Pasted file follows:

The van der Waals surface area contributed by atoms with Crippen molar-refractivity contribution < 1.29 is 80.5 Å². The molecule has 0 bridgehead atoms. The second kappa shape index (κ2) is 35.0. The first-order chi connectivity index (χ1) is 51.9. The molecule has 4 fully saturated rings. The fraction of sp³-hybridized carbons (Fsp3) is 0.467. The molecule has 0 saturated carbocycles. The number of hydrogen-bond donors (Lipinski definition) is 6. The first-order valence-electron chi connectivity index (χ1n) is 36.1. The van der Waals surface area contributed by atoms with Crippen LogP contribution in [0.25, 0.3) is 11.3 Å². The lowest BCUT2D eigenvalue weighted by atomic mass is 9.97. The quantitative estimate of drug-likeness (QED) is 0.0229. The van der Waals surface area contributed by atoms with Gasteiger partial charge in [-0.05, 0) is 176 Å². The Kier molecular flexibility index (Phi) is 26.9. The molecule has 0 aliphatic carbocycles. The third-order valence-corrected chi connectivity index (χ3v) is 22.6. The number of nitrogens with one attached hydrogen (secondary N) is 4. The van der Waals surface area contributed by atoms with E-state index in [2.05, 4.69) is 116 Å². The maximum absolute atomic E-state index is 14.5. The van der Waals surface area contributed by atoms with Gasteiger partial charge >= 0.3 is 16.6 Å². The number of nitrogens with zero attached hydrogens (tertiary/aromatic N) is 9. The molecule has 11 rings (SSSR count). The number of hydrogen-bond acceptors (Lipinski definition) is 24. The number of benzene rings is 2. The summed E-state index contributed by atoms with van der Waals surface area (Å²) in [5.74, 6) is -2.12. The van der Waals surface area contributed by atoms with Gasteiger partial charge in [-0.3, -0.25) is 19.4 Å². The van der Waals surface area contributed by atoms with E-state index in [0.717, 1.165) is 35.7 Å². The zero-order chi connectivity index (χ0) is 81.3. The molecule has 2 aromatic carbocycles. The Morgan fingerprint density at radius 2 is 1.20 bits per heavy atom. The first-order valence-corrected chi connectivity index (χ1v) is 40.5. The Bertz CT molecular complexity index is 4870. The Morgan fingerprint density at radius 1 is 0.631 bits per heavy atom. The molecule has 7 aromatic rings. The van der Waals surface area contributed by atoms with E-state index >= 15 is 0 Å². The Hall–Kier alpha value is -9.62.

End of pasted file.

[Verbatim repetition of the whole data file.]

The van der Waals surface area contributed by atoms with Crippen molar-refractivity contribution < 1.29 is 80.5 Å². The molecule has 0 bridgehead atoms. The second kappa shape index (κ2) is 35.0. The first-order chi connectivity index (χ1) is 51.9. The molecule has 4 fully saturated rings. The fraction of sp³-hybridized carbons (Fsp3) is 0.467. The molecule has 0 saturated carbocycles. The number of hydrogen-bond donors (Lipinski definition) is 6. The first-order valence-electron chi connectivity index (χ1n) is 36.1. The van der Waals surface area contributed by atoms with Crippen LogP contribution in [0.25, 0.3) is 11.3 Å². The lowest BCUT2D eigenvalue weighted by atomic mass is 9.97. The quantitative estimate of drug-likeness (QED) is 0.0229. The van der Waals surface area contributed by atoms with Gasteiger partial charge in [-0.05, 0) is 176 Å². The Kier molecular flexibility index (Phi) is 26.9. The molecule has 0 aliphatic carbocycles. The third-order valence-corrected chi connectivity index (χ3v) is 22.6. The number of nitrogens with one attached hydrogen (secondary N) is 4. The van der Waals surface area contributed by atoms with E-state index in [2.05, 4.69) is 116 Å². The maximum absolute atomic E-state index is 14.5. The van der Waals surface area contributed by atoms with Gasteiger partial charge >= 0.3 is 16.6 Å². The number of nitrogens with zero attached hydrogens (tertiary/aromatic N) is 9. The molecule has 11 rings (SSSR count). The number of hydrogen-bond acceptors (Lipinski definition) is 24. The number of benzene rings is 2. The summed E-state index contributed by atoms with van der Waals surface area (Å²) in [5.74, 6) is -2.12. The van der Waals surface area contributed by atoms with Gasteiger partial charge in [-0.3, -0.25) is 19.4 Å². The van der Waals surface area contributed by atoms with E-state index in [0.717, 1.165) is 35.7 Å². The zero-order chi connectivity index (χ0) is 81.3. The molecule has 2 aromatic carbocycles. The Morgan fingerprint density at radius 2 is 1.20 bits per heavy atom. The first-order valence-corrected chi connectivity index (χ1v) is 40.5. The Bertz CT molecular complexity index is 4870. The Morgan fingerprint density at radius 1 is 0.631 bits per heavy atom. The molecule has 7 aromatic rings. The van der Waals surface area contributed by atoms with E-state index >= 15 is 0 Å². The Hall–Kier alpha value is -9.62.